WaveTrax iThing app, more smart boat logging to the cloud
I wish that track was on the water, but testing WaveTrax auto boat logging over the road is impressive, nonetheless. Running on my iPad mini, the app not only collects a track point every minute, but automatically creates log entries marking my Lat/Long, COG, and SOG on the hour (and at user selectable distances). It’s fairly easy to add notes, captioned photos, engine/fuel status, and weather observations as desired, and when a trip is done, I even get to touch scribble a signature. But that’s hardly half of it…
WaveTrax is both an app and a synchronized personal website, and in my view, that’s the way to go for tasks like this. The iPad is easy to use on a trip, but my home PC is better for, say, adding text and photos of my various vessels and regular crew members. And since that data gets synched back to the app, it’s ready to use the next time I start a fresh log entry. Synchronizing app data with the cloud also protects it, plus a mobile device is generally good at wireless connections.
For me, so far, that just means using a Bad Elf Pro for precise GPS records, but I’m optimistic that WaveTrax or similar apps will soon be automatically fetching GPS, weather and lots of other log data via an onboard WiFi source like the just-tested Vesper XB-8000 or the Navico GoFree tested last year (note the TripCon PC log software examples in that entry). All the pieces are falling in place to make automated voyage logging easy, inexpensive and data rich.
But I get ahead of myself. The WiFi boat data connection will be great, but I think that many boaters will enjoy just a well-designed logging app like WaveTrax that also lets you access and edit your trip data on the Web, once they understand the possibilities. For instance, I spent very little time collecting the data that’s in the printable PDF trip log that a WaveTrax user can create on his or her personal website, and it can even include captioned photographs. WaveTrax can also synchronize “certifications” (important documents), though so far they have to be images, not PDFs and the app sells for $13 with a free year’s subscription to the website. (You can try the WaveTrax website for free and it can create logs from existing GPX track files.)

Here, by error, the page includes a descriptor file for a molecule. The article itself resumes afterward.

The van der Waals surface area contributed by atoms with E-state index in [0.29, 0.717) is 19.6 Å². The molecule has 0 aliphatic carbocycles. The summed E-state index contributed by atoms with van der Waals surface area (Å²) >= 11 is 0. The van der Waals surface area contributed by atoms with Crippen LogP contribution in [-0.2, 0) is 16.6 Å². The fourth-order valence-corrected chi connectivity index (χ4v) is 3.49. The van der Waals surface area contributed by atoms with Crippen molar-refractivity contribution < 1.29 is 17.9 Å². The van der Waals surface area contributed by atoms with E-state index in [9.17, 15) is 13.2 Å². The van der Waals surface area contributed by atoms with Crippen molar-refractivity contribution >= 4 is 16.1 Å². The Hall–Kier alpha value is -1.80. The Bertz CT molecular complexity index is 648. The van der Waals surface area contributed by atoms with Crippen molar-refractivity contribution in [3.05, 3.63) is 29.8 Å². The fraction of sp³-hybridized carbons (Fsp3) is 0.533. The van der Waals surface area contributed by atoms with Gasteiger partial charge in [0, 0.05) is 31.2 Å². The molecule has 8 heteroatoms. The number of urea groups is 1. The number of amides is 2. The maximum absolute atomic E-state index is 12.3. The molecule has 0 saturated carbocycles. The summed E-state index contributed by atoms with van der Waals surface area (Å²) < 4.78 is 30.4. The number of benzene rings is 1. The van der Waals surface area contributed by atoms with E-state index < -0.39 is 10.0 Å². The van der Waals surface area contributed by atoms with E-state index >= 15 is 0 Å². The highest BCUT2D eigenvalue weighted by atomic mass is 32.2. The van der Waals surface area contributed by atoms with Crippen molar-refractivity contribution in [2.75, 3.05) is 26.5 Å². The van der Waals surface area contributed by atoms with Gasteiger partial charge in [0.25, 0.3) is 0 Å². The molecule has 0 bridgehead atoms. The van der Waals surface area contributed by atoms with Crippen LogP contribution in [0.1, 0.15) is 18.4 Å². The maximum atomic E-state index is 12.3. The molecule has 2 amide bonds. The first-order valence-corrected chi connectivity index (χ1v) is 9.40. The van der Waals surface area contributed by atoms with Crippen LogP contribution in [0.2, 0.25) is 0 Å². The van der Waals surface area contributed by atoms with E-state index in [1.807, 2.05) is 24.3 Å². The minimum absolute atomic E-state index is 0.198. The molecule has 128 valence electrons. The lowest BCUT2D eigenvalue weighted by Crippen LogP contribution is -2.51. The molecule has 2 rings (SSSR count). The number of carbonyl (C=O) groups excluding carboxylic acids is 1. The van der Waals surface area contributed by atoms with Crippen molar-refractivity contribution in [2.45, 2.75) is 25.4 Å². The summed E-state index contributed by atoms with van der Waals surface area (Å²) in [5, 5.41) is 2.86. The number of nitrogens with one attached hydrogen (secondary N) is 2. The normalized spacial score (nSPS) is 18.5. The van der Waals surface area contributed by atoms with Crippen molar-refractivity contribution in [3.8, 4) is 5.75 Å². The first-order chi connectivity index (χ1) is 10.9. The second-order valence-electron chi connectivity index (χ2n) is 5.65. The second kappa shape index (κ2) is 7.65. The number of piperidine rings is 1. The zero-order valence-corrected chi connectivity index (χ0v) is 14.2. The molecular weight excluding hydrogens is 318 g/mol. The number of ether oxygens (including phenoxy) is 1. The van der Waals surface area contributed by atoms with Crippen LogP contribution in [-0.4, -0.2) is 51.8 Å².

I’ve also been testing the free (Android) BoatLogger app that can now automatically upload data to the BoatLogger website I began beta testing in January. The app is not as polished and full featured as WaveTrax, but then again, my personal WaveTrax website is not as polished and full-featured as what BoatLogger makes possible. Hopefully, these two ambitious developers are checking out each other’s work!
Any developer trying to make it easier for us boaters to keep track of all the data even a moderately complicated vessel can generate should also check out the new iPad app My Boat. The core component is a database of all the gear, spares, etc. you have stowed around your boat, but as you enter them you can assign costs and service/inspection reminders that flow out to other elements of the app. You can also photograph items likes spares. Unfortunately, My Boat does not synchronize to a personal website — though you can back up the database to DropBox — and I ran into other issues like an inability to customize storage locations. But then again, the $20 app does include a lot of pre-built checklists that you can easily customize.
I don’t plan to invest more time in My Boat unless the developer makes my data web accessible — I’m already happy with CarbonFin Outliner for general to-do and checklists — but I will definitely keep testing BoatLogger and WaveTrax as they develop more features (and crush more bugs). I will also predict, though without any inside information, that this year we’ll see a big developer like Navico, Garmin or Navionics/Raymarine announce a vaguely similar logging service. Aren’t the possibilities obvious?
The final illustration shows three screens from the BoatLogger app. It may be rudimentary compared to WaveTrax, but they even threw in some scripts for bad situations like MayDay with all the right data filled in automatically.